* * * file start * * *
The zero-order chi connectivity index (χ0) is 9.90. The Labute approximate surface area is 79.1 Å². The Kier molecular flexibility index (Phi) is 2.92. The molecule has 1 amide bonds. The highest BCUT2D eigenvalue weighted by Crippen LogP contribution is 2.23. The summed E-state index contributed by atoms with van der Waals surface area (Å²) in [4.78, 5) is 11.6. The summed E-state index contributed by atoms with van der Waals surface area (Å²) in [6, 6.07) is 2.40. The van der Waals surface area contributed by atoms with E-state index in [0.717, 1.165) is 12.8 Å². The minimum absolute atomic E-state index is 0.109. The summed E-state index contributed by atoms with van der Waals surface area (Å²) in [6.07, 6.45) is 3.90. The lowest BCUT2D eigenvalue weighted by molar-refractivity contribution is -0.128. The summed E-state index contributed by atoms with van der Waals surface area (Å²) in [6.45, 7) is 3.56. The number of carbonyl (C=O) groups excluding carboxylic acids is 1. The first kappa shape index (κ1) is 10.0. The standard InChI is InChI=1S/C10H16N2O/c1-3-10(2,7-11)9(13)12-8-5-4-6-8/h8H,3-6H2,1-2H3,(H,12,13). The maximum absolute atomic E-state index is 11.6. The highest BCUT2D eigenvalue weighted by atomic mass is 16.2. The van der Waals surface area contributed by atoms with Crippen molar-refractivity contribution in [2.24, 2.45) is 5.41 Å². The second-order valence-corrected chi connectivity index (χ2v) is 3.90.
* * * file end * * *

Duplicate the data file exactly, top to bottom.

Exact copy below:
The zero-order chi connectivity index (χ0) is 9.90. The Labute approximate surface area is 79.1 Å². The Kier molecular flexibility index (Phi) is 2.92. The molecule has 1 amide bonds. The highest BCUT2D eigenvalue weighted by Crippen LogP contribution is 2.23. The summed E-state index contributed by atoms with van der Waals surface area (Å²) in [4.78, 5) is 11.6. The summed E-state index contributed by atoms with van der Waals surface area (Å²) in [6, 6.07) is 2.40. The van der Waals surface area contributed by atoms with E-state index in [0.717, 1.165) is 12.8 Å². The minimum absolute atomic E-state index is 0.109. The summed E-state index contributed by atoms with van der Waals surface area (Å²) in [6.07, 6.45) is 3.90. The lowest BCUT2D eigenvalue weighted by molar-refractivity contribution is -0.128. The summed E-state index contributed by atoms with van der Waals surface area (Å²) in [6.45, 7) is 3.56. The number of carbonyl (C=O) groups excluding carboxylic acids is 1. The first kappa shape index (κ1) is 10.0. The standard InChI is InChI=1S/C10H16N2O/c1-3-10(2,7-11)9(13)12-8-5-4-6-8/h8H,3-6H2,1-2H3,(H,12,13). The maximum absolute atomic E-state index is 11.6. The highest BCUT2D eigenvalue weighted by atomic mass is 16.2. The van der Waals surface area contributed by atoms with Crippen molar-refractivity contribution in [2.24, 2.45) is 5.41 Å². The second-order valence-corrected chi connectivity index (χ2v) is 3.90.